Foods labeled “light” or “lite” have fewer calories than their conventional counterparts.12 If 50 percent or more of the calories in the food item come from fat, the fat must be reduced by at least half, per reference amount customarily consumed (RACC) or a typical serving size of a certain food.1314 If less than 50 percent of the calories in the food come from fat, it can mean the food has been changed to contain either one-third fewer calories or no more than half the fat of the regular version.15
Found on: Produce and animal products
While there is no legal definition of what “local” means in terms of food labeling, it’s a common word to see on food labels, and especially on produce in grocery stores and farmers’ markets.16 Some grocers define “local” as food sourced from within 200 miles of a specific store, though others say 100 miles and others even say 400 miles. The best bet for understanding this label is to find out the specific town or area the item comes from, then take a peek at a map and judge for yourself.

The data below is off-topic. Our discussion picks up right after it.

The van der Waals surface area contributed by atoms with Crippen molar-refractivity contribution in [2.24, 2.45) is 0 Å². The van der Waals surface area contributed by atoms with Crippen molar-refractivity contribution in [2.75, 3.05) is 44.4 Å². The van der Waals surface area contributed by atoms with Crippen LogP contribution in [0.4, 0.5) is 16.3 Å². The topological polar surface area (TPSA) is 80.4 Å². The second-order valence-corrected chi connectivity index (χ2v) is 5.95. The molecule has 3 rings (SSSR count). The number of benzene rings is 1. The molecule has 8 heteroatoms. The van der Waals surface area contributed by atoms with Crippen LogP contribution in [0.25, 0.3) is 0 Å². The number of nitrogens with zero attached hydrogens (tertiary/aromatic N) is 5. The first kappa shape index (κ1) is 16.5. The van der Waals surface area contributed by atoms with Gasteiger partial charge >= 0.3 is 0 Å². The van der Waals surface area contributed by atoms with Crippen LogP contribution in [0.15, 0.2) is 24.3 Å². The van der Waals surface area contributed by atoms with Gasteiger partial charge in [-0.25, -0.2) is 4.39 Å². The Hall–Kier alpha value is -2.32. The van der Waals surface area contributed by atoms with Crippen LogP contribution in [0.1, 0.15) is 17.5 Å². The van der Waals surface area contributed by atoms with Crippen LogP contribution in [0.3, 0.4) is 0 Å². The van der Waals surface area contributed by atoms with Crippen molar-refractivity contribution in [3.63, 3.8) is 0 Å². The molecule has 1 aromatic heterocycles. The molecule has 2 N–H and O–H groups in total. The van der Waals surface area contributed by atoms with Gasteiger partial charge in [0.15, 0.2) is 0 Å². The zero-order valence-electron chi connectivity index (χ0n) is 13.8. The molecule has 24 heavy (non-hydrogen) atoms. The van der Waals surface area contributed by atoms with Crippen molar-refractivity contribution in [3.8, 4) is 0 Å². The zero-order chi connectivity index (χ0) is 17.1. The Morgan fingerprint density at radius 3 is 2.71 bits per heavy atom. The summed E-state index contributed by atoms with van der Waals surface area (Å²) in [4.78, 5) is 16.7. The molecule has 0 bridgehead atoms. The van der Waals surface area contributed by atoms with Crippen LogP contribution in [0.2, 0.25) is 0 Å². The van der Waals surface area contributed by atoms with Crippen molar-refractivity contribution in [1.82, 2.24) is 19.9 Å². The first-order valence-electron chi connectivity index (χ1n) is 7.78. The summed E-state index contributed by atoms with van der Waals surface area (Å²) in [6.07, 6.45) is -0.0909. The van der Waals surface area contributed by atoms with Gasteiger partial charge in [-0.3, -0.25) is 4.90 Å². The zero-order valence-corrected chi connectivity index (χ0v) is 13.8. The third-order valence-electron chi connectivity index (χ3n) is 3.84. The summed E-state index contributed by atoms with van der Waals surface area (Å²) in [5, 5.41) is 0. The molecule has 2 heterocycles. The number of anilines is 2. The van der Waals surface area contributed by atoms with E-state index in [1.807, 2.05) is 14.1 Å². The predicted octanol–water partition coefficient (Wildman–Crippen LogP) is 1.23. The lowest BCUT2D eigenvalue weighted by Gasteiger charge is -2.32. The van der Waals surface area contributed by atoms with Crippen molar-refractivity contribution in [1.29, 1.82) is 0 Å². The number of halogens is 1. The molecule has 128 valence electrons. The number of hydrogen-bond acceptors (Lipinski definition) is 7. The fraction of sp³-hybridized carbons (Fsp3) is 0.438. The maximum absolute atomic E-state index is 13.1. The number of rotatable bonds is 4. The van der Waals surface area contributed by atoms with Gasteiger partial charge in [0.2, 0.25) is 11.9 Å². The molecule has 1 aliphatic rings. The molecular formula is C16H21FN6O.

Found on: Processed/Packaged foods
Found on: Packaged foods
A food labeled “low cholesterol” must contain 20 milligrams or less of cholesterol per RACC, or per 50 grams of food if the RACC is small. Whole meals or main dishes labeled “low cholesterol” contain 20 milligrams of cholesterol or less per 100 grams of food.19
Found on: Packaged foods
Low fat foods contain less than 3 grams of fat per RACC, or per 50 grams of food if the RACC is small. Meals or main dishes labeled “low fat” must contain less than 3 grams of fat per 100 grams, and no more than 30 percent of the calories can come from fat.20